01.09.2016 | Original Article | Ausgabe 9/2016
Gestational age at first antenatal visit in Namibia
International Journal of Public Health
- Nandini Thogarapalli, Paul Mkandawire, Joseph Kangmennaang, Isaac Luginaah, Godwin Arku
To examine the relationship between pregnancy intention and gestational age at first antenatal visit in Namibia.
This study uses secondary data from the 2013 Namibia Demographic and Health Survey (NDHS). Log-normal survival models are used to examine the independent effect of pregnancy intention on gestational age at first antenatal visit while controlling for relevant sociodemographic and socioeconomic covariates.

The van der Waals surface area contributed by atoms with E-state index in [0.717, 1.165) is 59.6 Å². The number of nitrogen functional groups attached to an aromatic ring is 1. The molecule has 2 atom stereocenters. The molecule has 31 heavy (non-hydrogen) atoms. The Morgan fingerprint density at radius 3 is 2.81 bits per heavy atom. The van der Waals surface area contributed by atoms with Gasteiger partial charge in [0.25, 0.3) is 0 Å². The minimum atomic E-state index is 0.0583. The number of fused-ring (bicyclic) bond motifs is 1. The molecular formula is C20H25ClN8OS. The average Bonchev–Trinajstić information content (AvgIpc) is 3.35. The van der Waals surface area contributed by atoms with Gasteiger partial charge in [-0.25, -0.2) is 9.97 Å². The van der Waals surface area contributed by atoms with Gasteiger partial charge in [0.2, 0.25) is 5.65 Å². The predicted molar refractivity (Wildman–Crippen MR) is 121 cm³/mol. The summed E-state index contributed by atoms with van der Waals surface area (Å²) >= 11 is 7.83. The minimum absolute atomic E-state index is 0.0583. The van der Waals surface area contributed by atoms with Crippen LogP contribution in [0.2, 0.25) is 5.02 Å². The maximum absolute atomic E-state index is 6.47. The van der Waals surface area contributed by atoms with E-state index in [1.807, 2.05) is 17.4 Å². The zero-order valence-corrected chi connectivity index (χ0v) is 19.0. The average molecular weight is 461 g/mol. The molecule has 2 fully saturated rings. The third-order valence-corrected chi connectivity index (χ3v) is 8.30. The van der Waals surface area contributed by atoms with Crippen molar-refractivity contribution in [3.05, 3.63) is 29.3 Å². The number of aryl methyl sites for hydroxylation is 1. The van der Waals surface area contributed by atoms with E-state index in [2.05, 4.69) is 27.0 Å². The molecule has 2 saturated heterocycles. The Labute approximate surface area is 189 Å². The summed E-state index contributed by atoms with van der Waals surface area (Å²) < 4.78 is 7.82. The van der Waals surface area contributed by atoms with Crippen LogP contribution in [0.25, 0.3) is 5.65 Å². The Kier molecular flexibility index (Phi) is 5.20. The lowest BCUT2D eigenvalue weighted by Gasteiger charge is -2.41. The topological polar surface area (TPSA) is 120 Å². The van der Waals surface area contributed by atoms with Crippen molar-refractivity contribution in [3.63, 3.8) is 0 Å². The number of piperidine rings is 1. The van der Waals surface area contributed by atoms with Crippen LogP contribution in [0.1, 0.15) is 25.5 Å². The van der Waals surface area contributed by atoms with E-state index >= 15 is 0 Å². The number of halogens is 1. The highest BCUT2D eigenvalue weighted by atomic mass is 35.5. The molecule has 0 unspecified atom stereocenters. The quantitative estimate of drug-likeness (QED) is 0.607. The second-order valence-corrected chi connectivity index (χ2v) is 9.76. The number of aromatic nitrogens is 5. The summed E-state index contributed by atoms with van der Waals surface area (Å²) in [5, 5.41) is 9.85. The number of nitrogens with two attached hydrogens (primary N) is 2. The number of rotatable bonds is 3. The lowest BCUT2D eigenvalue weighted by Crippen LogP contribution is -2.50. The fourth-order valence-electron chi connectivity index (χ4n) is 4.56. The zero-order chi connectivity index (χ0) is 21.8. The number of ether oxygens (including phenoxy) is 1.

This study finds that those who indicated unwanted pregnancies were significantly more likely to delay initiating antenatal care (ANC). Other variables also associated with gestational age at first antenatal visit include contact with a health worker, health insurance, media exposure to safe motherhood messages, birth order, relationship with head of household, maternal education, and urban residence.
Timely ANC is necessary to identify and mitigate risk factors in pregnancy but many mothers in Namibia do not receive such care. Reducing unwanted pregnancies through family planning may limit ANC delays. After unwanted pregnancies occur, women may benefit from further education and resources that empower them to pursue ANC promptly.